Is snow going to ruin the pre-emergent I put down?

What’s up ya’ll. Before we jump into it, if you haven’t already watched my review of the Honda HRX217 self-propelled mower you can find that here:

With that, let’s get started this week with you Cool Season friends.

This truly is a funky time of year for you guys up north. You are expecting that April means “Spring” and in many cases, it does. Just last week we saw forsythia blooming at a dude’s yard in New Jersey… I was pretty stoked actually, and ready for you guys to start throwing down!

In fact, a good majority of you did!

I’ve been getting sad Tweets and Facebook messages that are literally making me cry for you though.

A dude named “Harm” from Iowa sent this:

Sorry about your luck, Bro. Nice house though.

Illinois checking in where Kevin is getting teased, hard. The lawn is just barely visible under that white stuff. It’s completely sickening if I’m honest.

My man Brian in Indiana wondering if it’s all for not:

And that’s where a lot of you sit right now… you took my advice and you got your first pre-emergent down as soon as soil temps began sniffing around that 45 degree mark. Some of you may have applied some starter fert or Milorganite on top.


So is that snow going to ruin it all?
Answer: nothing to worry about!

Think of that little snow you got as the most consistently “even” rain you’ve ever gotten. It’s like powdered water - soft as can be and it’s going to take your fert and prodiamine right into the soil, perfectly.

Doesn’t that make it sound a little better?... when you call it, “powdered water!”

Either way, you’re ok. If you haven’t gotten yours down yet, I highly recommend you get ready, to get started. I’ve been following the GDD Tracker and temps are projected to be on the rise.

Here’s the deal though: before you apply your prodiamine or starter fert… be sure to get out and do some raking. That snow will be gone this coming weekend and you’ll be able to get out and at least start scouting, maybe even some Throw’er Down for a few of you. The days are long now… lots of sun brings: more melting.


If you look at the picture above, that’s Crown Point, Indiana, March 30, 2014. Just look at how matted down my fescue is after the winter of 2013-2014. That year was a really bad snow year and the area right along the driveway there - all the way out and into the yard where I’m walking there - had 4-foot high snow piles on it for weeks and weeks.

If you have even small areas like that - it’d be a good idea to get out there with a metal thatch rake and have some fun, get some exercise and feel the sun on your face for the first time in months!

Raking early and often is important for a couple reasons.

  1. Get those matted down areas “fluffed up” so air can get in there. This will help clear up any snow mold too because the fluffing will also allow the sun to get in deep and warm up the soil a little easier.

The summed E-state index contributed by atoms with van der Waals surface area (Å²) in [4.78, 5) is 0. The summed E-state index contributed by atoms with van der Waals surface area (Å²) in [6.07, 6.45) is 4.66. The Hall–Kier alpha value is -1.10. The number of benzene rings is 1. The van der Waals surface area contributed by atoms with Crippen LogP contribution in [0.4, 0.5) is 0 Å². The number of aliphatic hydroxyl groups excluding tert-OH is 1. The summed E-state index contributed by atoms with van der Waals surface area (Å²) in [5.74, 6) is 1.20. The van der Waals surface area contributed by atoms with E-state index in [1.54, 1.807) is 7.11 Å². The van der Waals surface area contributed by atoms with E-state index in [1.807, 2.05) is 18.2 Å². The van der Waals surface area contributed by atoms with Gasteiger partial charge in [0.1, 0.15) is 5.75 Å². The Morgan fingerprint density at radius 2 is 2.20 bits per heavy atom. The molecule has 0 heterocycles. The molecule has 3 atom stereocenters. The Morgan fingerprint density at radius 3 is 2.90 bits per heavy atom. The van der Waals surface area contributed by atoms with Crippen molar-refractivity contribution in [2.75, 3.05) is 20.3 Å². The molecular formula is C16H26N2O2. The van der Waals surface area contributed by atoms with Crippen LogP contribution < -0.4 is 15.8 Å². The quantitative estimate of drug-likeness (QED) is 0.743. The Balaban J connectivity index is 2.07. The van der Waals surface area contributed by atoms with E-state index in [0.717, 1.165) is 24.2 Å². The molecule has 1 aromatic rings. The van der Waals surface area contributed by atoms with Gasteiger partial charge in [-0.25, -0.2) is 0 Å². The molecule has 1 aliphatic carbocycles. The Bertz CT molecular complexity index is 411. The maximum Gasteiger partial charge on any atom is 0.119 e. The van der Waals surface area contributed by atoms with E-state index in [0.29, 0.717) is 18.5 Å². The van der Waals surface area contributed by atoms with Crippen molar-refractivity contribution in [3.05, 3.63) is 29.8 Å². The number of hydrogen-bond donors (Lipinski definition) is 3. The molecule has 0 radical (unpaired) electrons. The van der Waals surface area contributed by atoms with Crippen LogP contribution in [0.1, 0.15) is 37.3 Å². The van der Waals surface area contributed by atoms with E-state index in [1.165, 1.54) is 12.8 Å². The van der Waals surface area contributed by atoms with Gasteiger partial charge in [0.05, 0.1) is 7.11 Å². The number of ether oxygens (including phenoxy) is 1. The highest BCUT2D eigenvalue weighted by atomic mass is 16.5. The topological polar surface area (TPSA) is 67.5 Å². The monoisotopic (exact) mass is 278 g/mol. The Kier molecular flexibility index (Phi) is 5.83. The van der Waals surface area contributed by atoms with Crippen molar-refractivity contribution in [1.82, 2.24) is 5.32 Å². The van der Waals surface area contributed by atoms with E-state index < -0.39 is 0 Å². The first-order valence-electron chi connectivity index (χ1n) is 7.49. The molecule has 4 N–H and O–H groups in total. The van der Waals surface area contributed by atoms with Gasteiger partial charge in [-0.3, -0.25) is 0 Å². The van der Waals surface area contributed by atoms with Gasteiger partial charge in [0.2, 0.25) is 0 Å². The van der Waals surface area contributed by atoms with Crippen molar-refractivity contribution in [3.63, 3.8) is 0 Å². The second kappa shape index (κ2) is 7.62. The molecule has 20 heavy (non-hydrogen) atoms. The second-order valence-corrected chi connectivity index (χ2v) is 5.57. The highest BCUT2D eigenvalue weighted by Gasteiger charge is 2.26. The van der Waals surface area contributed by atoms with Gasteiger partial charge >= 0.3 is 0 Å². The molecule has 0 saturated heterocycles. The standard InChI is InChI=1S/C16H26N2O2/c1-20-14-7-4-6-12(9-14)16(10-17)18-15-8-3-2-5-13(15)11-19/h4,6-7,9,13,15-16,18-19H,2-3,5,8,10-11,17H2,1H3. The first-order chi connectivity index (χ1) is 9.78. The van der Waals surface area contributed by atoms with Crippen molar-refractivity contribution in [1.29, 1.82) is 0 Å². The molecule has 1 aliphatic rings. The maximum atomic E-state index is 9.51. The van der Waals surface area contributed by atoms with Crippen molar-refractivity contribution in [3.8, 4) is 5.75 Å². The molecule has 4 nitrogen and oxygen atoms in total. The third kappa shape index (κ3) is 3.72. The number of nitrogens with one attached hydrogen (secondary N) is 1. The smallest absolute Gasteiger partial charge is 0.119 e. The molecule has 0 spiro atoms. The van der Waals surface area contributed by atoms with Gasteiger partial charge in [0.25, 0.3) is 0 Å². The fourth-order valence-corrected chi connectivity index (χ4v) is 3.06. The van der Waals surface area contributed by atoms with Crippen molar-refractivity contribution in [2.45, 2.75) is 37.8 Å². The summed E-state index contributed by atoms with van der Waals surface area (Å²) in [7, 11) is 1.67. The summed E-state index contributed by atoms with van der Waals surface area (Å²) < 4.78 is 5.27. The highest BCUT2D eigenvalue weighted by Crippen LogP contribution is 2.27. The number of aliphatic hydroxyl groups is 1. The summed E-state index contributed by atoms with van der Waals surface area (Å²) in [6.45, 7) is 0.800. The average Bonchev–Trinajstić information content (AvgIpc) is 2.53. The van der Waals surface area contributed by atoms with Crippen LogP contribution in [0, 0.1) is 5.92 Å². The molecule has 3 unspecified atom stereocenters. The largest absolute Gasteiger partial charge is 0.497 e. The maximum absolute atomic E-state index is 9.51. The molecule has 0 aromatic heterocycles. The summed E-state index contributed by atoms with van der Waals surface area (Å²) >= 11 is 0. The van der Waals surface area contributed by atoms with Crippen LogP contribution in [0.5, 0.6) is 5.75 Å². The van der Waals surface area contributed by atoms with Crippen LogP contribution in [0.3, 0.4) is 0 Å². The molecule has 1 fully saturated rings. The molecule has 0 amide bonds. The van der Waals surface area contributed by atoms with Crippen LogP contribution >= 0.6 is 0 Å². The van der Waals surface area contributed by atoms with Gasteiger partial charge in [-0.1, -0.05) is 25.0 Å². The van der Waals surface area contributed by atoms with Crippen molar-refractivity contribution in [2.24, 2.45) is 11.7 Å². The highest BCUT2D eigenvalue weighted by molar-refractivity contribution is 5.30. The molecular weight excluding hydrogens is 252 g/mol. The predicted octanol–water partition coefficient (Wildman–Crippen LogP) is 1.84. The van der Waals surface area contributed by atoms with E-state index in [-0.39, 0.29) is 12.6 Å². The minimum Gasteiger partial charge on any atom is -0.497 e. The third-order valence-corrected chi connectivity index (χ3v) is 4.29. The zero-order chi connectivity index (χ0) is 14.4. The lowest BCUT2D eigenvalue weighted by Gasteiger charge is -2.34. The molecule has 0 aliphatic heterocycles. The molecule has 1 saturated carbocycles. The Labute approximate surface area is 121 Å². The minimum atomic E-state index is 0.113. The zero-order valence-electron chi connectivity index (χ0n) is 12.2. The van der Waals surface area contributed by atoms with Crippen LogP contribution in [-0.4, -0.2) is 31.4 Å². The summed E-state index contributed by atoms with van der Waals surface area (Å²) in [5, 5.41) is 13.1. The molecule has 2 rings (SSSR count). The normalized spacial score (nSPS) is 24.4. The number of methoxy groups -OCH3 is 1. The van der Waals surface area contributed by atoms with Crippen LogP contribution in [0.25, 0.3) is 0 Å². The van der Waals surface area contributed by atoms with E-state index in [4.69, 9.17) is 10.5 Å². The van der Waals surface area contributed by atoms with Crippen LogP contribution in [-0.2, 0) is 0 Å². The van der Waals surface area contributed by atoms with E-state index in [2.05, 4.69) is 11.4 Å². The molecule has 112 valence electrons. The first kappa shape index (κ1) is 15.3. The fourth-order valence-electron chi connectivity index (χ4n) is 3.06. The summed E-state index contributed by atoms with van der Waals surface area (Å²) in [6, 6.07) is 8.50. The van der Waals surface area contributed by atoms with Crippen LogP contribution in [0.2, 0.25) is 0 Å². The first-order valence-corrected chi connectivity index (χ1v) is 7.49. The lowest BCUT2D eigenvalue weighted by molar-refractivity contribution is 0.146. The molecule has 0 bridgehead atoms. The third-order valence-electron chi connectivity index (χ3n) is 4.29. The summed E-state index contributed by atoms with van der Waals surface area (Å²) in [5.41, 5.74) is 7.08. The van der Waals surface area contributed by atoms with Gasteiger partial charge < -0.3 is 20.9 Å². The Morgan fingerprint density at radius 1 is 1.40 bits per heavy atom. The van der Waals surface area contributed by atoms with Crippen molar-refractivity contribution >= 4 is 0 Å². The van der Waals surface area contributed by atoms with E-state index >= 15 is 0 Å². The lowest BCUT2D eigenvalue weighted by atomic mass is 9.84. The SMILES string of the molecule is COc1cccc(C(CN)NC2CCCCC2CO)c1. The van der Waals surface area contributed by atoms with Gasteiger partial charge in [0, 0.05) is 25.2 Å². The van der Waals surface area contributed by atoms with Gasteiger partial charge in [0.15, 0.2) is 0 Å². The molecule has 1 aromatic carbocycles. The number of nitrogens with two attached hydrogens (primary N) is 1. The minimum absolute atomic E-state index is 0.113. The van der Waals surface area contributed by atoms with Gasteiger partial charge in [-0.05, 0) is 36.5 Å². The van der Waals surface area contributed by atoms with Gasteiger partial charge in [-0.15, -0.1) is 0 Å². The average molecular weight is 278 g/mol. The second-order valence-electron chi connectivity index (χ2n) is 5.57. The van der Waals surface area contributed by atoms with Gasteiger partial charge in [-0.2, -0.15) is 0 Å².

2. Getting out early allows you to be observant early. Do you see areas like I mentioned that are matted down? Any animal damage? Piles of leaves that need to be removed? You get the idea, Learn your land! 


Quick Tip on Grass Types:
A good majority of you probably don’t know your grass type. Don’t worry, most people don’t; they’re just guessing. It’s actually pretty difficult for the untrained eye to tell Turf Type Tall Fescue from Kentucky Bluegrass and Rye.

This is especially true because most of you have blends in your lawns anyway... Like what I call “Old School Chicago Lawns.”

Just as a “general” rule of thumb, the further north you get, the less fescue you’ll see, and the further south you get, the less Kentucky Bluegrass you’ll see.

This is because Turf Type Tall fescue generally does better in higher summer heat, and can handle drought pressure a little better. Kentucky Bluegrass on the other hand, doesn’t like anything much higher than 85 degrees but will turn green pretty early on in the year when temps are much cooler.

Perennial Rye… it’s the utility player - it can handle lower temps for sure, and is known to do well in temps in the low 90s as well - just keep it irrigated.

Either way, if you have any of those grass types, my last piece of advice to you is to pick up the lawn plan for the season! I promise you’ll learn something that can help you.

Interestingly enough, you guys in the Transition Zone - Bermuda mostly - you are REALLY waking up now. If you are fescue in the transition zone, you are probably at optimum green right now and the more you Throw’er Down, the more you get to Enjoy The Mow too!

BTW- did you see my review of the Honda HRX this past weekend?

Lastly, Southern Friends, take a look at this beautiful St Aug I’m waking up to every morning.

That’s what she looks like after a good rain. I’m telling you, there is NOTHING like a good rain with some lightning. That natural N is the best thing for your turf and when you’ve also got MILO deep in, and plenty of RGS flowing… you get this.

The biggest challenge now is balancing the water bills with the needs of the lawn. This is a delicate time my Florida friends. Our rainy season won’t be here until June, and that’s when our fert restrictions kick in and we move to micro-spoon-feeding. So we really do need to push in the MILO now but that also requires more manual irrigation and that’s pretty tough sometimes. You can do it, I have faith in you!

Speaking of MILO - I’ve got a special video coming up this weekend talking all about the new formulation of Milorganite and how that affects our treatments going forward.

Subscribe to the channel so you don’t miss it!

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